Baby Boomers And Depression

By: Debbie Allen

It is indeed rare that an individual can live life in its entirety without suffering with at least some mild depression along the way. Short-lived depression that is not overwhelming to the individual is not uncommon, but when the depression is chronic and debilitating we must seek help.

Women are more likely than men to be depressed. Perhaps this is related to the hormonal changes that women endure, both in a cyclic nature and with aging. Some women suffer with depression after the birth of a baby. This is not to be confused with baby blues. True depression goes much deeper than the normal baby blues. Persons suffering with depression will experience changes in appetite as well as sleep patterns.

People with depression often feel exhausted and fatigued; they may lose any drive or motivation for things that they once loved. The fatigue will continue and often escalate to the point that problems arise in relationships and on the job. In many ways baby boomers are particularly vulnerable to depression.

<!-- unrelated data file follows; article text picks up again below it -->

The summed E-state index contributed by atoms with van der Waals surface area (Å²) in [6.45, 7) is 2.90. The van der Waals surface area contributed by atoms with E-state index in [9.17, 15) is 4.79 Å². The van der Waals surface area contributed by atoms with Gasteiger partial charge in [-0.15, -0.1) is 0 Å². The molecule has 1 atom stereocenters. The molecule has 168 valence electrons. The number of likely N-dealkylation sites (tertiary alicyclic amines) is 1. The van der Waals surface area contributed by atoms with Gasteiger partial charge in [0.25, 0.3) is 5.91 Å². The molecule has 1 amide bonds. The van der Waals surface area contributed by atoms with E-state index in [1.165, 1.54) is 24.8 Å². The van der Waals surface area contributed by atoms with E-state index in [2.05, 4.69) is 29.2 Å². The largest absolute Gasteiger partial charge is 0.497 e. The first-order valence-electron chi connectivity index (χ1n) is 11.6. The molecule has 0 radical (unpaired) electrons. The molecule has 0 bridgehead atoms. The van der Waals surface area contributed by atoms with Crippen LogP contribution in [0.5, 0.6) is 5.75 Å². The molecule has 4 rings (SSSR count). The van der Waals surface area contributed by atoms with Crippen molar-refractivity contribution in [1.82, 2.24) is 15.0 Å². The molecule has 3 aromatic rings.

Baby boomers are in a unique situation. They were born during a time that the economy was booming. Many have strived to create wealth and success in their life. They have lived through changing and erratic times.

Baby boomers have seen the trends change from most wives and mothers staying home to the other extreme that it is rare for a family to survive on one income. They have dealt with the debates related to placing their children in public schooling versus private or homeschooling.

Baby boomers have struggled with issues related to possible guilt associated with making those choices as well as others related to child raising. All parents want the best for their children but baby boomers have pioneered the way in many instances.

Additionally, many baby boomers are dealing with aging parents while still assisting or raising children. Baby boomers are known as the sandwich generation for that reason. They are caught in the middle of children and parents that need assistance in some way.

It seems that baby boomers have come to accept that dealing with fatigue and stress is a way of life. But chronic fatigue can escalate and result in other problems. It is not uncommon for depression, thyroid disease, or sleep apnea to be the end result.

Although most depression starts because of a stressful situation the symptoms may be somewhat vague at first and only overtime have a cumulative effect. The first step to depression recovery is the recognition that there is in fact a problem that needs to be addressed. The next step is seeking help.

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